8 effective classroom management strategies

I’ll be the first to admit that when I was studying to become a teacher, I mostly focused on all the wonderful, easy aspects of being a teacher: cute classrooms, sweet hand-written notes from students and rewarding teaching experiences.

I didn't spend as much time preparing for the days of classroom meltdowns, or how tough if would be to stand in front of an unruly bunch of kids who would rather do *anything* else than to listen to their teacher. Hello imposter syndrome! 

Developing classroom strategies to make everyone's days easier was something I well and truly learned on the job, through a lot of trial and error, and pushing through the hard times.

Now that I have a decade of teaching experience behind me, one of my absolute favorite things is being able to share these hard-earned lessons with the incredible teachers in the MJLL community.

I genuinely believe that having the support of peers is the secret sauce to thriving in the teaching profession. I’m sharing tried and tested classroom management strategies that I learned the hard way – so you don’t have to. 

8 Teacher-approved Classroom Management Strategies - Miss Jacobs Little Learners

Establish and display clear expectations and responsibilities

To get started on the right foot, it's so important to set clear and realistic expectations with your students. It's a good idea to map out your own thoughts and ideas first, then when sharing with the class be sure to ask students for their thoughts. Making this a collaborative process means your class is more likely to understand the actions. Plus it’s  a great relationship-building exercise, rather than your students feeling like they are simply being told what to do. Now that you have your classroom rules set out, make sure you display them with the help of my resources somewhere easily visible to all.

Creating a list of classroom jobs and their corresponding responsibilities is another important activity to kick off the school year. Establishing a rotating schedule of tasks for your students not only encourages them to assume responsibility but also, as a significant benefit, aims to foster a cleaner and more organized classroom.

Because who among us hasn't been left cleaning up after the bell rings on a Friday afternoon? And cleaning up, my friend, is a responsibility that’s best shared!

Create classroom learning areas based on your students' needs

Say it with me: no class is the same. Each year, you’ll have a bunch of little personalities and learning styles different from the last. My advice? Expect the unexpected! Being well prepared plays a crucial part in setting your students up for success when it comes to their learning environment.

Also on the blog: how to set up effective learning areas in your classroom. 

Have a think about how much group work you are planning to do? Maybe creating an area for physical activities and breaks? A reading nook, math wall, quiet work corner, a wall that’s dedicated to showing off student work, an affirmation station and other designated areas for different classroom activities will help create an engaging, easy and consistent environment for your students.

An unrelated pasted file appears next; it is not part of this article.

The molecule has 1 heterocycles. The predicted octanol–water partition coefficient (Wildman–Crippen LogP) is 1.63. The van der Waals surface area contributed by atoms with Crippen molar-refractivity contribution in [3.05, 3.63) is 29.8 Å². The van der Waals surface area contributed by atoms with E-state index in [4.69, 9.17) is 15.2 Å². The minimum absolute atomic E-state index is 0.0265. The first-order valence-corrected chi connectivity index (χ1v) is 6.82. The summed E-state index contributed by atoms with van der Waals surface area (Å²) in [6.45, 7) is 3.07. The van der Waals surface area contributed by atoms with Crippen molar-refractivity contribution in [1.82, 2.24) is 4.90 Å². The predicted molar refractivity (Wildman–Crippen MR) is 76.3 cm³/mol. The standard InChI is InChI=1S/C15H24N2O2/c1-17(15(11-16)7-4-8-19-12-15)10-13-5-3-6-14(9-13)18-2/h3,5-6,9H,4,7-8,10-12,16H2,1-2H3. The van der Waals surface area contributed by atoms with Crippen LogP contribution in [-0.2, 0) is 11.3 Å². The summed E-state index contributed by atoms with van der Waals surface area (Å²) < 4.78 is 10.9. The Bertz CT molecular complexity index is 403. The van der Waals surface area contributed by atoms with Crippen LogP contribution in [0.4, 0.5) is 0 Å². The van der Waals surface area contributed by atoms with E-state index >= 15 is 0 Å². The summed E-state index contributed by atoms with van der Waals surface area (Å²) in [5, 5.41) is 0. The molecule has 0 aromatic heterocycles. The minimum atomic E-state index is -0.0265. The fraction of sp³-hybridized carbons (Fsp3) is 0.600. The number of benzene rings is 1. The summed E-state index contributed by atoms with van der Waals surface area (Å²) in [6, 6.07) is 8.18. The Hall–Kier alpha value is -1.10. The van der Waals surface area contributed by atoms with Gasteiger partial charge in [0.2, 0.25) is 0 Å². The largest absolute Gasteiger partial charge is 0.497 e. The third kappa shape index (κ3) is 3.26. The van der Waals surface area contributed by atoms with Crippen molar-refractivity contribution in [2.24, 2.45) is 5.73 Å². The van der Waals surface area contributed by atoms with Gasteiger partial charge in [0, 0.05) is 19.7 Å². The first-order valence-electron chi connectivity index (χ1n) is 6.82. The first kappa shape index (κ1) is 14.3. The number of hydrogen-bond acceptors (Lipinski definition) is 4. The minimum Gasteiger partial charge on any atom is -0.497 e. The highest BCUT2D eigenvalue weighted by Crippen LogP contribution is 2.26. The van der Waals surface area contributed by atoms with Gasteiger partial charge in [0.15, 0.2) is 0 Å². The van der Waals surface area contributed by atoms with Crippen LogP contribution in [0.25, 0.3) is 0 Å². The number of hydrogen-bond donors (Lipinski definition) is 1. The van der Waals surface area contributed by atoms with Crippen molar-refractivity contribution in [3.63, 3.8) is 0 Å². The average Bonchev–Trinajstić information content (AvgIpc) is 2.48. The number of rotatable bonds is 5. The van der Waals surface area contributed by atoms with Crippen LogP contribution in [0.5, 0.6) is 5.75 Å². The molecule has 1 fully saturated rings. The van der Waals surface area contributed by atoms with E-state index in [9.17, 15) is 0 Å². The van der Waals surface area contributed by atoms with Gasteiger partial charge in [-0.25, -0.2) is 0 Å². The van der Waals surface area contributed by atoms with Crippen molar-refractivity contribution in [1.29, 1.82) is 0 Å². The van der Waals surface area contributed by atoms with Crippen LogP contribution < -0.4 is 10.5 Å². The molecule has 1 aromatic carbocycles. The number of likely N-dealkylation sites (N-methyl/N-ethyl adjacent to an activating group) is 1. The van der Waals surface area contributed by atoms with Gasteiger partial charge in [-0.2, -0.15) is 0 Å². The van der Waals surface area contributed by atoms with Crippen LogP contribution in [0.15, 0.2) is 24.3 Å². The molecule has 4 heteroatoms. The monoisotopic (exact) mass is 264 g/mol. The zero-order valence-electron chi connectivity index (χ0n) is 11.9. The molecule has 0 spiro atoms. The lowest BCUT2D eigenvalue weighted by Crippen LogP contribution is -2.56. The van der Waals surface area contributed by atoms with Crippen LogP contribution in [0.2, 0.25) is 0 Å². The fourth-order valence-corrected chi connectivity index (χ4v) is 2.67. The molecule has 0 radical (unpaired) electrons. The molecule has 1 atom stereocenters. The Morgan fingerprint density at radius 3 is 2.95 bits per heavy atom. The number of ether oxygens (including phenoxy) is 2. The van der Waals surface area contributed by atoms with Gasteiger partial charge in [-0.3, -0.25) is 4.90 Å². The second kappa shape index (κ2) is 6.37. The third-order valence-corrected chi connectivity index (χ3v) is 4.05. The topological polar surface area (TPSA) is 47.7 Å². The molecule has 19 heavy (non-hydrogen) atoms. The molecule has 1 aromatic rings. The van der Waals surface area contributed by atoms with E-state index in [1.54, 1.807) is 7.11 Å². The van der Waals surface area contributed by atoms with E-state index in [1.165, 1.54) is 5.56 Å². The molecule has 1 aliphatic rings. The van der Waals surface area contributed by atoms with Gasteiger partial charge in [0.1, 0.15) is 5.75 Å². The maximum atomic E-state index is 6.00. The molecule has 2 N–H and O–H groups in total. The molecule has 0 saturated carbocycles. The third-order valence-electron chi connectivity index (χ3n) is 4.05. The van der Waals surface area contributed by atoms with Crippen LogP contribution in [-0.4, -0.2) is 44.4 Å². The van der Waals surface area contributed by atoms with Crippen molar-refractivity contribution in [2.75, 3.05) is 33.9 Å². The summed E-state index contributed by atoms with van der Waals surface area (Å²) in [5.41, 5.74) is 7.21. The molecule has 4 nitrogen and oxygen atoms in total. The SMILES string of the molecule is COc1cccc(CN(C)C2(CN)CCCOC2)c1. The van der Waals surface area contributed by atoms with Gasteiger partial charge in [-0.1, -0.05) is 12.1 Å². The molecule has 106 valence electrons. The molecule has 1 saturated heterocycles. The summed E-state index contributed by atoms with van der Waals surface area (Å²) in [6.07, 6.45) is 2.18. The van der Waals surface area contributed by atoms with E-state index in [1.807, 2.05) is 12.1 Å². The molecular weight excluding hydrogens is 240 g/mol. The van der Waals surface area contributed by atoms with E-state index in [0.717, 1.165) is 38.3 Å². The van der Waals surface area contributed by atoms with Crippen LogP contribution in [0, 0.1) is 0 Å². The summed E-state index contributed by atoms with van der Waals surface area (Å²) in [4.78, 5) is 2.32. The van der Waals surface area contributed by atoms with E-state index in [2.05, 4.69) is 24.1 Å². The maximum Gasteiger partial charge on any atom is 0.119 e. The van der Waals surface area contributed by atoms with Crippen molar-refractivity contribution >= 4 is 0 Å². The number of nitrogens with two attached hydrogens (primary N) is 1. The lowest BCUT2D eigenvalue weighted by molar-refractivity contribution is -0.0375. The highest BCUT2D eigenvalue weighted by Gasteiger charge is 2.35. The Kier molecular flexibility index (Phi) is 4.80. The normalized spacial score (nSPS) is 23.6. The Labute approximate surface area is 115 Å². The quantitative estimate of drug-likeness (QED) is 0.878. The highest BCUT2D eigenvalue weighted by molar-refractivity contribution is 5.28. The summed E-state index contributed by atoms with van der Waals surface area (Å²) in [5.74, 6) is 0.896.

Affirmation station display in my Australiana theme.

My Australiana Affirmation Station encourages positive self-talk in the classroom.

Reinforce positive behaviors

When things go pear-shaped (and trust me, they will) it can be so hard to bite your tongue and not immediately tell a student off. Especially when they're being way too loud, bothering another student, or disrupting the whole class (temper tantrums… they happen). While there will always be a place for redirecting bad behavior and sometimes even consequences, reinforcing and praising good behavior rather than choosing to punish bad behavior really makes a difference on how your students learn and behave.

Try to respond thoughtfully rather than reacting impulsively. For example, if your class is getting out of control, take a moment to think about how to handle the situation in a way that's kind to you and your students. Getting angry doesn't help anyone, and showing compassion is a better way to solve problems. It's not always easy, but it's a skill that can benefit you both in and out of the classroom.

If the class is truly getting unwieldy, it might be time to revisit classroom rules and responsibilities (or checking if it’s a full moon… ha!).

Focus on establishing a growth mindset and celebrating successes

When it comes to fostering a growth mindset, it’s essential that your classroom is a safe place for learning from mistakes, positive self-talk, setting big goals and constructive criticism.  

If you’re not familiar with the concept, having a growth mindset means embracing challenges, learning from feedback, persisting despite setbacks and valuing the process over the outcome. Adding Growth Mindset Displays to your classroom is a  great way to encourage this with your students. Plus my Affirmation Stations help your kids stay positive when they’re tackling challenging work or having some big feelings.